Each year, 27 million dogs are euthanized in America. That fact doesn’t sit well with Woodlawn couple Pam and Doug Scarberry, who are working to open a non-euthanization animal rescue shelter in Carroll County.
The couple has run out of room with five rescued dogs already in their Woodlawn home. But they are motivated to push forward, especially when they consider the alternative. One of the family’s adopted dogs is a brindle pit bull mix they were able to rescue in the nick of time from the Galax-Carroll-Grayson Animal Shelter.
"I was going to get the dog and I told them I’d be back tomorrow. They told me the dog would be dead tomorrow, so I said, "I’ll take the dog now then,’" Doug Scarberry said. "But that is terrible. I guess the county funds this stuff, but that poor dog was supposed to be 45 pounds and I took it to the vet and it weighed 24 pounds. We left it overnight for shots and brought it home and it has been the best dog. It’s just a shame they don’t give the dogs any more time than a week. So just imagine if your animal was being put to sleep. It would kill me if it was mine."
The Scarberrys have been working toward opening an animal rescue for two years. The effort is starting to come together as they were recently granted non-profit status. While some small grants are available, they need donations to open Critters Animal Rescue and Adoption on their five-acre property in Woodlawn.
"It will be a non-euthanization rescue because the local dog pound has a 94 percent euthanization rate. What we are trying to do is get a rescue started for dogs who will not be euthanized and they will be adopted and we will have them already spayed and neutered with shots," Pam Scarberry said. "The Galax Veterinarian Clinic will be working with us."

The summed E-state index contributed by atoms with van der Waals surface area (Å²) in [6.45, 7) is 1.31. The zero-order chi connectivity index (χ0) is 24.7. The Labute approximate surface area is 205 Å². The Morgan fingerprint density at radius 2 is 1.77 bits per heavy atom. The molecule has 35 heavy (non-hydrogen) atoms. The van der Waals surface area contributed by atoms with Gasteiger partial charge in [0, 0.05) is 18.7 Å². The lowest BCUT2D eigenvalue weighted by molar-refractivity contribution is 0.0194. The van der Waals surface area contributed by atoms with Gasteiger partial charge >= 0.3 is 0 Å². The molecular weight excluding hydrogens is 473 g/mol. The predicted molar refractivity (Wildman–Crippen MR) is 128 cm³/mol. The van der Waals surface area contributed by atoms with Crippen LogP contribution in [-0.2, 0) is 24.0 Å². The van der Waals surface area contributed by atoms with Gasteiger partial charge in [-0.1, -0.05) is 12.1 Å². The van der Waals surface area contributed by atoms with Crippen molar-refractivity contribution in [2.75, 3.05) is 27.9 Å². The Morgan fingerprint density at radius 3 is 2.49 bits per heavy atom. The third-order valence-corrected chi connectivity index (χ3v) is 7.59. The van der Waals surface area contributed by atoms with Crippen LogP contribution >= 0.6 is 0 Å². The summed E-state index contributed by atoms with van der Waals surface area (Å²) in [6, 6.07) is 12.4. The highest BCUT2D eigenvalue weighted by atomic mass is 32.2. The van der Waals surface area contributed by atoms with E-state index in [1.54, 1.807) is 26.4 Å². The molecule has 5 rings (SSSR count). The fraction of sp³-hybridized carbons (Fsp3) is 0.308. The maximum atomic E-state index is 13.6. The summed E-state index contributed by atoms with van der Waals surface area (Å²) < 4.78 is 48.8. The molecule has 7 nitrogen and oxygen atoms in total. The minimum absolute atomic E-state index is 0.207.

She said area small business developer Dr. Dallas Garrett has been instrumental in helping get the project rolling. But to move forward, they know the shelter will need much help from the community as they say it will take about $200,000 to build a shelter that will house about 20 dogs.
"We need donations to help us get a building started," Pam said. "Right now we have five rescue dogs and we have a high vet bill we could use donations for. Even if people can’t donate money, we can use dog food or anything like that."
Hopes for the planned 20-dog shelter include an examination room, a refrigerator and dishwasher for food bowls, a grooming room, and possibly a couple of televisions and stereos to help calm the dogs. Pam Scarberry said the non-euthanization animal rescue idea has been received warmly in the community.
"People have reacted enthusiastically to the shelter, especially a no-kill shelter," Pam said. "It has been very positive. There are other people starting shelters, but they are not non-euthanization. Ours will be. We have had several calls from people to take dogs. We have five in our house and can’t take anymore without a building and people hate to send them to the shelter because they know mostly they will be euthanized. We need to get this thing rolling so we can save all these animals."
Eventually, she said the couple would like to open a "Rainbow Bridge" site as well to give good homes to disabled, blind, and special needs dogs. For now, Critters Animal Rescue and Adoption hopes to serve the entire Twin County area once it opens.
Tax-free donations can be sent to Critters at 68 Two Mile Road in Woodlawn, Va., 24381. For more information, call (276) 733-1866.